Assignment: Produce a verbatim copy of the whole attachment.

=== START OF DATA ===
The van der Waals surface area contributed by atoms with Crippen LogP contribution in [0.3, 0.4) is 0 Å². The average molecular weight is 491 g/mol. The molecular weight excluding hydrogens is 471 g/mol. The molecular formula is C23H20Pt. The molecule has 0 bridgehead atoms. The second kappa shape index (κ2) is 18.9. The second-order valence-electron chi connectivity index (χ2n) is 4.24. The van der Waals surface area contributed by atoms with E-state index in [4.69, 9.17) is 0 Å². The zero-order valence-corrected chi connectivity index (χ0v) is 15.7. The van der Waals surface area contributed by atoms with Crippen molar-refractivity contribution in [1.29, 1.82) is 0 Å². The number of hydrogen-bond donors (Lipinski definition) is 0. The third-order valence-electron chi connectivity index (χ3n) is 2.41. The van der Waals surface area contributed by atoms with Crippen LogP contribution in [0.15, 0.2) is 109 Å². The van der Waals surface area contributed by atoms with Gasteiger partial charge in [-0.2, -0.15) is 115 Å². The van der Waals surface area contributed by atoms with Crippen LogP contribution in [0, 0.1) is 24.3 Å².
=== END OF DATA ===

The van der Waals surface area contributed by atoms with Crippen LogP contribution in [0.3, 0.4) is 0 Å². The average molecular weight is 491 g/mol. The molecular weight excluding hydrogens is 471 g/mol. The molecular formula is C23H20Pt. The molecule has 0 bridgehead atoms. The second kappa shape index (κ2) is 18.9. The second-order valence-electron chi connectivity index (χ2n) is 4.24. The van der Waals surface area contributed by atoms with E-state index in [4.69, 9.17) is 0 Å². The zero-order valence-corrected chi connectivity index (χ0v) is 15.7. The van der Waals surface area contributed by atoms with Crippen molar-refractivity contribution in [1.29, 1.82) is 0 Å². The number of hydrogen-bond donors (Lipinski definition) is 0. The third-order valence-electron chi connectivity index (χ3n) is 2.41. The van der Waals surface area contributed by atoms with Crippen LogP contribution in [0.15, 0.2) is 109 Å². The van der Waals surface area contributed by atoms with Gasteiger partial charge in [-0.2, -0.15) is 115 Å². The van der Waals surface area contributed by atoms with Crippen LogP contribution in [0, 0.1) is 24.3 Å².